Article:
Archaeologists think this spinning disc might be a children’s toy! It’s at least 14,000 years old. When you spin it, the two sides make it look like the deer is running. Delightful! #archaeologypic.twitter.com/Mby4b1lvBc
Technology is generally thought of as extending human capabilities by facilitating everyday actions more easily or allowing us to do things that would otherwise be impossible.
From this expansive perspective, technological advance has become synonymous with human progress. Conversely, the less technology populations possess, the more they are viewed as developing or even less evolved.
What these views mask are the multiplicity of ways in which technology feeds human regression.
The regressive mechanism built into technology in most of its manifestations is its propensity to externalize human skills.
If there’s something a person can do but a machine can do with greater economy, then the human skill soon becomes redundant. Having become redundant, it falls into disuse and soon atrophies.
The white supremacists who chant “blood and soil” (borrowing this phrase from the Nazis’ Blut und Boden) think white-skinned people have a special claim to the lands of Europe and North America.
This is an arrogant and ignorant belief to hold on this side of the Atlantic where every white person has immigrant ancestry originating from Europe, but European whiteness in terms of origin (not superiority) is a less controversial notion. That is to say, even among those of us who support the development and protection of inclusive, racially diverse societies, it’s generally believed that prior the modern era of mass migration, European societies were overwhelmingly white because, to put it crudely, Europe is where white people come from.
Roger Cohen writes: The Trump Administration has put out its new national security strategy. This is a farce. On any one issue, President Trump and his team have several contradictory positions. That’s what happens when your priority as president is to use foreign policy to throw red meat to your base while other cabinet members are scrambling to stop Armageddon.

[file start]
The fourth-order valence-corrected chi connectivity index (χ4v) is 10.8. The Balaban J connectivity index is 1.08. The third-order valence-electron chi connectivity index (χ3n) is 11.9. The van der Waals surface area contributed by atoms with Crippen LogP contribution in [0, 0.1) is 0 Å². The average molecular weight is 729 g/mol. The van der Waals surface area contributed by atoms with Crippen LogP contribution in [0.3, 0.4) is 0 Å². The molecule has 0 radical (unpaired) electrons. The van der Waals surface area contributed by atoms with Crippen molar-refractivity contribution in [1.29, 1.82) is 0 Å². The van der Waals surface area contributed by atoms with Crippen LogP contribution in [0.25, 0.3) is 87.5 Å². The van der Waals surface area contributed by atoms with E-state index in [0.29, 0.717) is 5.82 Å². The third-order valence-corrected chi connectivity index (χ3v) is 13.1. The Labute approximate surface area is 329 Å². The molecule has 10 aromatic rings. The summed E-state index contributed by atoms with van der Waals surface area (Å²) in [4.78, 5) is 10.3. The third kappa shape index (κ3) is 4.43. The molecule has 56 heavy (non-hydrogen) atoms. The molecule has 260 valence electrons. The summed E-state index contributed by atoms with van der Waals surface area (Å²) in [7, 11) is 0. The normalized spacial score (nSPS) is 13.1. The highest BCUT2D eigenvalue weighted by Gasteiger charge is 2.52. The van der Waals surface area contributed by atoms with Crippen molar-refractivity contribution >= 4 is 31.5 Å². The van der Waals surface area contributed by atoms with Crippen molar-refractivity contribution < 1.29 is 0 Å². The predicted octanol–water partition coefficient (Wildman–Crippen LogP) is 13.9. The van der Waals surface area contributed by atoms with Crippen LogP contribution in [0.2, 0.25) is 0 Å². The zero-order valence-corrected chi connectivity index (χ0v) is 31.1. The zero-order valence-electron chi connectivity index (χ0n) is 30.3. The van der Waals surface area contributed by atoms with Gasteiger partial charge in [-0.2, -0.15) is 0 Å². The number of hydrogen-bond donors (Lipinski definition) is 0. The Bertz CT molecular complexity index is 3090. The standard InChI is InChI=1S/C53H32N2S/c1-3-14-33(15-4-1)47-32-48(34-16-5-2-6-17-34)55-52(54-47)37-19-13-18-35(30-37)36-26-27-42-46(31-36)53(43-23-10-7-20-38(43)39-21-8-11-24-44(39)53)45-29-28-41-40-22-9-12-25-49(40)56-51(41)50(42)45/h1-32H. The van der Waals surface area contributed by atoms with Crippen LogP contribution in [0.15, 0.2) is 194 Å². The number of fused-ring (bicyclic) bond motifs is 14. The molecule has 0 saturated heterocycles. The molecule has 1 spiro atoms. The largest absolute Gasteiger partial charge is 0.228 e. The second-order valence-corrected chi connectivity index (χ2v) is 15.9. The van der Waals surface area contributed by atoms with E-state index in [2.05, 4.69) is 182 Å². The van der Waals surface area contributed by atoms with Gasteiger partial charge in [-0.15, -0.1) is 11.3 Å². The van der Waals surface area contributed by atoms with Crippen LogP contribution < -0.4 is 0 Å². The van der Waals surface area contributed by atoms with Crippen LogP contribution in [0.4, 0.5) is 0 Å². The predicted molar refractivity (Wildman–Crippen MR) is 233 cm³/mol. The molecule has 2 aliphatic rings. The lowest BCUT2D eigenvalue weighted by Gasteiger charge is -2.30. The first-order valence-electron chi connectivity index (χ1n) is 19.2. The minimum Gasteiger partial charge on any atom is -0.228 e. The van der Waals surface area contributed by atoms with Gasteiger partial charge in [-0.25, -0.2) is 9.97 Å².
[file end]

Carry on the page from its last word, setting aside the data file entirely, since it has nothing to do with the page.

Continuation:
“It’s impossible to know what the United States position is on any number of subjects,” a European ambassador told me last week. “We could go sleepwalking into a war.”
Let’s start with North Korea, whose small but growing nuclear arsenal is overseen by Kim Jong-un, a leader as volatile as Trump. Last week, Secretary of State Rex Tillerson said the Trump Administration’s policy toward North Korea is “really quite clear.” He said, “We’re ready to talk anytime North Korea would like to talk, and we’re ready to have the first meeting without precondition.”
That was Tuesday at the Atlantic Council. By Friday, at the United Nations, Tillerson was setting conditions.
North Korea must cease “threatening behavior” before talks can begin; it must “earn its way back to the table;” and pressure will “continue until denuclearization is achieved.”
Denuclearization is not going to happen in the real world. If that’s the condition, there will be no talks. As for Trump, he has said Tillerson is “wasting his time trying to negotiate with Little Rocket Man.” He has warned that the United States is “locked and loaded.” He has never embraced talks without preconditions, favored by France, Britain and sometimes Tillerson.
Clear enough already?
Oh, I should add that Nikki Haley, the United States ambassador to the United Nations, was not present when Tillerson spoke. Great optics there: Haley and Tillerson are known to be at loggerheads, with the secretary of state (regarded by some as a dead man walking) suspecting Haley wants to succeed him.
Now, effective pressure on North Korea has three components: China, China and China. Trump’s new national security strategy identifies China as “a strategic competitor.” It suggests the United States will get tough on Chinese “cheating or economic aggression.”
Great timing there: Trump is asking President Xi Jinping to cut off crude oil exports to North Korea as his “strategy” lambasts China. Our president believes everyone will do his bidding because he says so. Hello! You want a favor? You don’t double down on confrontation. [Continue reading…]
The New York Times reports: China is the world’s No. 1 polluter. It burns more coal than the rest of the world combined. It produces more than a quarter of the world’s human-caused global warming gases, nearly as much as North America and Europe put together.
On Tuesday, the country set out to claim another title that reflects its ambitions to change all that: keeper of the world’s largest financial market devoted to cleaning up the air.
China released plans on Tuesday to start a giant market to trade credits for the right to emit planet-warming greenhouse gases. The nationwide market would initially cover only China’s vast, state-dominated power generation sector, which produced almost half of the country’s emissions from the burning of fossil fuels last year.
The long-awaited announcement could give global efforts to combat climate change a boost after President Trump signaled this year that the United States would back away from Obama-era promises to curb emissions. It could also serve as a big — though ultimately government-controlled — laboratory for such carbon markets, after earlier efforts in Europe and at the local level in China stumbled.
“China’s move to create the world’s largest carbon market is yet another powerful sign that a global sustainability revolution is underway,” Al Gore, the former vice president and a prominent voice in reducing climate change, said in a statement. [Continue reading…]